Technology management, which involves the planning, implementation and monitoring of the development and use of (new) technologies to create competitive advantages, is one of the most important steering tasks in R&D-heavy industries. Birgit Stelzer, a researcher at the Institute for Technology and Process Management at Ulm University, spoke to Guido Beyß about key aspects of technology management. We will document excerpts of the interview in three blog entries. The first entry will focus on a fundamental understanding of technology management, its integration into the company and its internal and external points of reference.
Mr Beyß, how do you define technology management?
Beyß: For me, technology management is defined by taking into account and finding a balance between different influencing factors, with customer wishes and demands on one side and technological trends and possibilities on the other. The key issue is to recognise the economic potential.
What is particularly important in this respect?
Beyß: In many cases, a breakthrough is reached by a skilful combination of existing technologies which creates something completely new. The iPhone is a very good example. iPhones are small computers which can be used to place phone calls. PCs have been around since the 1970s and mobile phones since the 1990s. So what was Apple’s key contribution? Apple recognised the potential of a new combination. It took two existing technologies, combined them with new developments, such as the touchscreen, and added a very attractive design and a dash of psychological marketing to create a product that captured the spirit of our time – even though the customers themselves had not yet caught up.What is the best way to integrate technology management in corporate structures? Should a decentralised approach be used, which gives responsibility to the individual business units, or is a centralised “corporate technology” structure better?
Beyß: That will depend on the individual company. For example, a car lamp producer will find it quite easy to centralize its technology management. In contrast, let’s look at a company which offers very different technologies for the food processing industry, such as heat exchangers, homogenisers and separators, brewery and milk-processing equipment and industrial cooling systems. Due to the large range of technologies, a decentralised approach makes more sense. However, a decentralised approach to technology management requires regular exchanges of knowledge between the business units. Even if the technologies are very different, they might always be useful for different business units. But these units will need to learn about them.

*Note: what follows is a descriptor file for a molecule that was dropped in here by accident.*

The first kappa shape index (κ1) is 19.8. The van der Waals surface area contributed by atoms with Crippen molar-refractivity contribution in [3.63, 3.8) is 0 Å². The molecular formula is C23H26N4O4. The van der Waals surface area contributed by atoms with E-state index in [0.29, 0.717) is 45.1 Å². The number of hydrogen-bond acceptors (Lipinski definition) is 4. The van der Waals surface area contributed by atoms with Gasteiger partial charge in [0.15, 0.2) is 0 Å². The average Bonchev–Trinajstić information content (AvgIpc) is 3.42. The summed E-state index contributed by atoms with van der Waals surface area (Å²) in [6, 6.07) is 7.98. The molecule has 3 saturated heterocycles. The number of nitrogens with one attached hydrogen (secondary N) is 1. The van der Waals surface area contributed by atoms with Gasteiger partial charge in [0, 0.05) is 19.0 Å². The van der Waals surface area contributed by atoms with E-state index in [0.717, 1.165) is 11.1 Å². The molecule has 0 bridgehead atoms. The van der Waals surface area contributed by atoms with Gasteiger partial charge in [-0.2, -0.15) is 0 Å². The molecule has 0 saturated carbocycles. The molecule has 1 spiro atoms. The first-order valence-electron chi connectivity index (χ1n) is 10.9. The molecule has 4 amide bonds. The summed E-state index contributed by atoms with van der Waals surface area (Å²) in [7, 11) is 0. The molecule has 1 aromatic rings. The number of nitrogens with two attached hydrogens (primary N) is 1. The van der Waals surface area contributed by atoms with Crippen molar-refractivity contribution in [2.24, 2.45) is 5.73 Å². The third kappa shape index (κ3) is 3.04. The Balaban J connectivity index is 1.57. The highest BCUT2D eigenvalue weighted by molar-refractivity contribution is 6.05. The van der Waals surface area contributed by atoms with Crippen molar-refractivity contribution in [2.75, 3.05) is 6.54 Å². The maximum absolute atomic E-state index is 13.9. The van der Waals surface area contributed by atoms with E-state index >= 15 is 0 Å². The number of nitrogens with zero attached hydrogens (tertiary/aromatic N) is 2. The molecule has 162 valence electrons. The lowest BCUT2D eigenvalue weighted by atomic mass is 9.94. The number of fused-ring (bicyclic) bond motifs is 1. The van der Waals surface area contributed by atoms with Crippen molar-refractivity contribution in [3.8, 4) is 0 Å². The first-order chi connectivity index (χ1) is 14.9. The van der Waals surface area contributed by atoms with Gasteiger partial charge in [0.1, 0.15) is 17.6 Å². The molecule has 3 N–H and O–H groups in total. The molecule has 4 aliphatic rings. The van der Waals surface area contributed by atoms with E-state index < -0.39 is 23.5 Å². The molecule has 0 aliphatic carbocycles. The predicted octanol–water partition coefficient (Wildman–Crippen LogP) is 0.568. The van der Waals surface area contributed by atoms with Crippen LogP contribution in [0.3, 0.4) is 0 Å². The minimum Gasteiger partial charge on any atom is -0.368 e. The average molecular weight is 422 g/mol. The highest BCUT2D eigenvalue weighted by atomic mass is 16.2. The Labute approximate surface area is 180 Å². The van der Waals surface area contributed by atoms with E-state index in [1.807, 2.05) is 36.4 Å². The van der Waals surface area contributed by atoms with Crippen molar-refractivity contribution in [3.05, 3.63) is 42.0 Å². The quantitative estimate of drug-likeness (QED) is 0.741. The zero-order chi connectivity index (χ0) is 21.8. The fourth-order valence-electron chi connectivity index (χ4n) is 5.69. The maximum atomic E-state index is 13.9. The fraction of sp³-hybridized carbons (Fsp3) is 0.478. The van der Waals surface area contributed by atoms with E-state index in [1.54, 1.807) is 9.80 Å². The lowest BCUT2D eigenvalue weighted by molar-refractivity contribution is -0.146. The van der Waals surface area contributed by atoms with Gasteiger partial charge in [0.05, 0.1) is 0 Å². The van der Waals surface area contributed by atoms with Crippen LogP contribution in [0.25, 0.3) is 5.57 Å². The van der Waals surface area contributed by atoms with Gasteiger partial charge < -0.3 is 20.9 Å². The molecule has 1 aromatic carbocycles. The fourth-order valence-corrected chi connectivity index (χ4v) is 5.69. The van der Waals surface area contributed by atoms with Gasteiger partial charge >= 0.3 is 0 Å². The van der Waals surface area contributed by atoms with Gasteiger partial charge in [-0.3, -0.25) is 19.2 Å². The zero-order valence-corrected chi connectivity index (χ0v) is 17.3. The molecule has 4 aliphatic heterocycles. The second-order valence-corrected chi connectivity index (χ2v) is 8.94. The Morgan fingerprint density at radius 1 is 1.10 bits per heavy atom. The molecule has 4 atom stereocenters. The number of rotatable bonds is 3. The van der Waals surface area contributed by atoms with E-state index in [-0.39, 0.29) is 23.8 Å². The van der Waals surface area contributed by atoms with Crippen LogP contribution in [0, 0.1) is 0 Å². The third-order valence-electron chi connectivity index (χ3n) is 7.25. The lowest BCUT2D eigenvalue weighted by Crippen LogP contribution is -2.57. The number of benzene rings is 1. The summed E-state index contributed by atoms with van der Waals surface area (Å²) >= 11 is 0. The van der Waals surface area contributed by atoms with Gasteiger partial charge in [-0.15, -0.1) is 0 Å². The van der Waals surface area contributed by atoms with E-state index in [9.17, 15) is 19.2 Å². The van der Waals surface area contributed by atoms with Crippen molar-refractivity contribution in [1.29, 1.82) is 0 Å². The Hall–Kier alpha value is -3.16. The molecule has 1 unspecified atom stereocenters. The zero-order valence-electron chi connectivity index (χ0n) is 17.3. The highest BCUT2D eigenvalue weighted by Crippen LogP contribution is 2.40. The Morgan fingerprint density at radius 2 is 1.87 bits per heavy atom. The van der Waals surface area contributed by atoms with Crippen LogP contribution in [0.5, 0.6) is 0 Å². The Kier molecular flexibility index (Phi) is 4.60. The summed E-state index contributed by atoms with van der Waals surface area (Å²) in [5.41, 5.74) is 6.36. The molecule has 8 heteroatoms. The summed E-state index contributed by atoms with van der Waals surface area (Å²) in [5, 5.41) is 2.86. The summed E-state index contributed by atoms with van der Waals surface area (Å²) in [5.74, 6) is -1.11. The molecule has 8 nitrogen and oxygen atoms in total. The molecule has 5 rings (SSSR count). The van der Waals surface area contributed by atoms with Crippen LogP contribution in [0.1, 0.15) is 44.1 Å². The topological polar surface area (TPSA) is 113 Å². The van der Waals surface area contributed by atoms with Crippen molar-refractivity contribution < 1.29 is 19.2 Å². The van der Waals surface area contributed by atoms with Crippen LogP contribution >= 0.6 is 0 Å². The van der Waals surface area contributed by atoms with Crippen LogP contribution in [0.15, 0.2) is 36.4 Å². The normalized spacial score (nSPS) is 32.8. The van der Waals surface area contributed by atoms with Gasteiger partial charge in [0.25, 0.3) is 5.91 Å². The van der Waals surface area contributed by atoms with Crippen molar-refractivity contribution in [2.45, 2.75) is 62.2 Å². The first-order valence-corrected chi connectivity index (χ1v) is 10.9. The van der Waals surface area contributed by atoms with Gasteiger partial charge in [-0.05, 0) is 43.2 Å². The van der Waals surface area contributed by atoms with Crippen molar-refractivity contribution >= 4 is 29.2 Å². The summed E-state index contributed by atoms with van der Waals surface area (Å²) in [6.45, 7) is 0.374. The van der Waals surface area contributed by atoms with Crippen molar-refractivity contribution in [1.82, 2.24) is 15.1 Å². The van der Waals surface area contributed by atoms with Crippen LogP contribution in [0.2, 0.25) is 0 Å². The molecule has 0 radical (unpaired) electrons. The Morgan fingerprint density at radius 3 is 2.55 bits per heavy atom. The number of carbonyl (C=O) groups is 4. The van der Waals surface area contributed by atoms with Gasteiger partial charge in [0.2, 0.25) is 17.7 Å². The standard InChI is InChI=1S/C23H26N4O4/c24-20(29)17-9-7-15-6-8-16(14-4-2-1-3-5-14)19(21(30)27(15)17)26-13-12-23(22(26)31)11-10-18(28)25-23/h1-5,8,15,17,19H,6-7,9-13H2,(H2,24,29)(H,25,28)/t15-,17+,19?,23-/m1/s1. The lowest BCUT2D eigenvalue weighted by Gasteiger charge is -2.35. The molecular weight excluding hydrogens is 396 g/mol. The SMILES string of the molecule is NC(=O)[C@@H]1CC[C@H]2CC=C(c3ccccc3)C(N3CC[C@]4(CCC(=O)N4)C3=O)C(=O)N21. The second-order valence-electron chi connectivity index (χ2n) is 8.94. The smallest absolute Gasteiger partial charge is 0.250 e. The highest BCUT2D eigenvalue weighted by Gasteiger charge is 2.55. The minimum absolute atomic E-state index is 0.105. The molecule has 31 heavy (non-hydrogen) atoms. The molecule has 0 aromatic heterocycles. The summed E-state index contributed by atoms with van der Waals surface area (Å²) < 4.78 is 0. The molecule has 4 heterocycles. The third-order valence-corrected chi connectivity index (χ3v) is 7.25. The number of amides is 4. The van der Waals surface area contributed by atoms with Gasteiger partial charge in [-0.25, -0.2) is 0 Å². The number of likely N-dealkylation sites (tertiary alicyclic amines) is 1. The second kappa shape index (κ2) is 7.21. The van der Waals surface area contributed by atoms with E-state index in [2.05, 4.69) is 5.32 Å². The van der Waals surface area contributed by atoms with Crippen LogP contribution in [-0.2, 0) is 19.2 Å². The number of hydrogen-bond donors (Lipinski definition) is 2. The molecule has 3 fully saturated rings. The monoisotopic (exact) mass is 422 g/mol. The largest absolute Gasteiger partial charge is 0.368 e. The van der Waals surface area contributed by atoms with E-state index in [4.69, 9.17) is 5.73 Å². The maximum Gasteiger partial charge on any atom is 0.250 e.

What do you regard as the key “interface” in terms of technology management?
Beyß: The key interface is, of course, the market or market trends. All parties involved need to watch the market closely in order to understand not only what customers currently need, but also what they will expect in the future. Sales and R&D will need to make particular – and joint – efforts. Sales will have to overcome their short-term view which focuses only on the next order. And R&D will need to go beyond simple technological possibilities or opportunities and focus on the contribution they can make to a marketable solution.It often happens that a company requires technologies that are not covered by its own portfolio to develop further. How should it deal with that?
Beyß: The management will need to play an important steering role and decide on “make or buy”. If developers tend to want to make everything themselves, the management will need to act and raise the question of whether the company is really well-suited for the task or whether it makes sense to use already existing technologies. The management will need to find a balance between quick solutions and a certain loss of control.
Once a company has decided to use an external technology, the next question will often be whether it should cooperate with or simply buy the company which has developed the technology. If a partner company has developed a technology with high economic potential, it may make sense to acquire it. Thus, the “make or buy” issue may quickly become an M&A issue. In the case of Apple and Samsung, this question probably did not arise.